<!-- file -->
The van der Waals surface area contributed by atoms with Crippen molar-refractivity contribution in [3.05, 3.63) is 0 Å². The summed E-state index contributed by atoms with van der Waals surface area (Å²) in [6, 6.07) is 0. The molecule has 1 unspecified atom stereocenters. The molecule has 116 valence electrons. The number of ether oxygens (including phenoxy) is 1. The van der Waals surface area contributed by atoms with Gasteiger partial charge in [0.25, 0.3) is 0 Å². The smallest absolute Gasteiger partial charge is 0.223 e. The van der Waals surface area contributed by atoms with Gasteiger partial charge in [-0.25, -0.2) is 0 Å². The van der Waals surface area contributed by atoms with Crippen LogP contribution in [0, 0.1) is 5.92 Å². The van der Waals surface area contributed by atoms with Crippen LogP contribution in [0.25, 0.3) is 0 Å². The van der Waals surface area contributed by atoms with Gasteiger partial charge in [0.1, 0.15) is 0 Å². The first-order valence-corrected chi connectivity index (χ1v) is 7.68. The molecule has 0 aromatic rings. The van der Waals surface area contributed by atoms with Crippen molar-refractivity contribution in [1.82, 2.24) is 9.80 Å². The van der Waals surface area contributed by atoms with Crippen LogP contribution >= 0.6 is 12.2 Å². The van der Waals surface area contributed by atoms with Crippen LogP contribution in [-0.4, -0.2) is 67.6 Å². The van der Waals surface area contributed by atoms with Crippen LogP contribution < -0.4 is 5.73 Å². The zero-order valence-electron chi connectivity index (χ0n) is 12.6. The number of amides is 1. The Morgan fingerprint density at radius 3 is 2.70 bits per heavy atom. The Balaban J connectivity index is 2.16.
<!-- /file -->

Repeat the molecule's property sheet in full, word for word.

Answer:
The van der Waals surface area contributed by atoms with Crippen molar-refractivity contribution in [3.05, 3.63) is 0 Å². The summed E-state index contributed by atoms with van der Waals surface area (Å²) in [6, 6.07) is 0. The molecule has 1 unspecified atom stereocenters. The molecule has 116 valence electrons. The number of ether oxygens (including phenoxy) is 1. The van der Waals surface area contributed by atoms with Gasteiger partial charge in [0.25, 0.3) is 0 Å². The smallest absolute Gasteiger partial charge is 0.223 e. The van der Waals surface area contributed by atoms with Gasteiger partial charge in [-0.25, -0.2) is 0 Å². The van der Waals surface area contributed by atoms with Crippen LogP contribution in [0, 0.1) is 5.92 Å². The van der Waals surface area contributed by atoms with Crippen LogP contribution in [0.25, 0.3) is 0 Å². The van der Waals surface area contributed by atoms with Gasteiger partial charge in [0.1, 0.15) is 0 Å². The first-order valence-corrected chi connectivity index (χ1v) is 7.68. The molecule has 0 aromatic rings. The van der Waals surface area contributed by atoms with Crippen molar-refractivity contribution in [1.82, 2.24) is 9.80 Å². The van der Waals surface area contributed by atoms with Crippen LogP contribution >= 0.6 is 12.2 Å². The van der Waals surface area contributed by atoms with Crippen LogP contribution in [-0.4, -0.2) is 67.6 Å². The van der Waals surface area contributed by atoms with Crippen LogP contribution < -0.4 is 5.73 Å². The zero-order valence-electron chi connectivity index (χ0n) is 12.6. The number of amides is 1. The Morgan fingerprint density at radius 3 is 2.70 bits per heavy atom. The Balaban J connectivity index is 2.16.